By Jill Gentile (USA)
Feminine Law: Freud, Free Speech, and the Voice of Desire (Karnac, 2016) explores the hidden legacy of both Freud and the Founding Fathers, whose imprecise instructions to fight repression set in motion incessant processes by which we claim power and agency. The author shows that psychoanalysis is not just a method of treatment but also a practice of “transitional democracy” in which doctor and patient together discover the very basis of equality.
The book provides detailed portraits of political and clinical struggle in Constitutional battles and dynamic case studies. And it tells the larger story of a dialectical process that is necessary to freedom itself. Its thesis is illuminated by ideas from a broad range of disciplines and literatures, ranging from Athenian politics to the modern semiotics of C. S. Peirce and Walker Percy.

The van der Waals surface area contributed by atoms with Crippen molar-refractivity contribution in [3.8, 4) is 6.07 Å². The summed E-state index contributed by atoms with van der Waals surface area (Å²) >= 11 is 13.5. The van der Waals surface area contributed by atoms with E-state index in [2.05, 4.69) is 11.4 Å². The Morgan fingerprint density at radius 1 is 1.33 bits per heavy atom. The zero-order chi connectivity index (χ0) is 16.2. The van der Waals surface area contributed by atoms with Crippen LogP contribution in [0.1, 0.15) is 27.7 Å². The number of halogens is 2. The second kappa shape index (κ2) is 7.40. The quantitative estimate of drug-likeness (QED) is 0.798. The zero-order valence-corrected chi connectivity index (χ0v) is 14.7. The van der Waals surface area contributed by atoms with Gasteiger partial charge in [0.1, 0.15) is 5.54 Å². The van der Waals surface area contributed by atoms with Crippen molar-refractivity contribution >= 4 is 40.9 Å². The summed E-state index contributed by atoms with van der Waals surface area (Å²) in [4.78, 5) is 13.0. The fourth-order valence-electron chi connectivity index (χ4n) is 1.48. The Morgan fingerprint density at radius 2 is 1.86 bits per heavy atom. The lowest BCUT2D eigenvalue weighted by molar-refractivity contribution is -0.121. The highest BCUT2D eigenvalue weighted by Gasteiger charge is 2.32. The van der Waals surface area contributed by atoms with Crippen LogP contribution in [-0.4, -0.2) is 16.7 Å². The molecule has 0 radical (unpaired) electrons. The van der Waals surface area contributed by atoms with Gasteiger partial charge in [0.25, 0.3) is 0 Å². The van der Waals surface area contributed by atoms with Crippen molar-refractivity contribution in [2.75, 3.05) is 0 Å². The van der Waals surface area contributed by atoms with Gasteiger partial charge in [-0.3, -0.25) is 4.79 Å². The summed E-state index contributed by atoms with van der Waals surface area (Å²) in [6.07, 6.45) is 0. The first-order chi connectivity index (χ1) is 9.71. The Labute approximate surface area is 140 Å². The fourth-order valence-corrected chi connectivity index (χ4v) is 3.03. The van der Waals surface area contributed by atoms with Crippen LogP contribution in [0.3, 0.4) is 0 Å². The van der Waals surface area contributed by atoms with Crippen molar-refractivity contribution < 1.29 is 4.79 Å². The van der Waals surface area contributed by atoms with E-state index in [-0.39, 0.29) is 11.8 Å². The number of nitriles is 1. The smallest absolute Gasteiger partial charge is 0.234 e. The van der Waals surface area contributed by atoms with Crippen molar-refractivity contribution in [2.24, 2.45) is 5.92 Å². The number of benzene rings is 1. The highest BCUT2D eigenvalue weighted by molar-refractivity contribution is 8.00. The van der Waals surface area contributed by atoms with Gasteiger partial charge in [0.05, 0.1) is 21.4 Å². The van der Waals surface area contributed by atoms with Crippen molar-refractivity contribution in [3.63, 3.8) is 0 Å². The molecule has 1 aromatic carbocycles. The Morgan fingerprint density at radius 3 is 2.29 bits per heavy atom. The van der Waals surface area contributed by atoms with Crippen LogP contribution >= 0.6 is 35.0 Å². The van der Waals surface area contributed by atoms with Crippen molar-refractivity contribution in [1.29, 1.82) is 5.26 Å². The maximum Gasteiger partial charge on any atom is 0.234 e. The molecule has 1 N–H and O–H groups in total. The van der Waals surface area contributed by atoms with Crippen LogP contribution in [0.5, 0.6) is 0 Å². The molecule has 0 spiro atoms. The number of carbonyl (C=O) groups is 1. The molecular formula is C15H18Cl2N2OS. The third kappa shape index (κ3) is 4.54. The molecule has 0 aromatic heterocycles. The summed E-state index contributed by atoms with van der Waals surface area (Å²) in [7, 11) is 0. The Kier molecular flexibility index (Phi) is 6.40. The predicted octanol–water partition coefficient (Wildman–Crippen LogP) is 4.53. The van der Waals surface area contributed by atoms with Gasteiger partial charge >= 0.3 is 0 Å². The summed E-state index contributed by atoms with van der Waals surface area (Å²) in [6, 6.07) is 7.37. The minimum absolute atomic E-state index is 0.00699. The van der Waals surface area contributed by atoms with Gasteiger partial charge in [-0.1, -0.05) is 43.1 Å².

The author ultimately concludes that both the talking cure and democratic free speech reveal the power of a feminine law: a law of space, rooted in the female body, that preconditions our (necessarily imperfect) pursuit of subjective freedom and collective agency. Feminine law opens a democratic space for the potentially disruptive but also liberating and novel flow of desire and its symbols.
Jill Gentile, PhD
Faculty, NYU Postdoctoral Program in Psychotherapy and Psychoanalysis
Training and Supervising Analyst,
Institute for the Psychoanalytic Study of Subjectivity
26 W. 9th Street, Suite 10A
New York, NY 10011 USA
Email Jill Gentile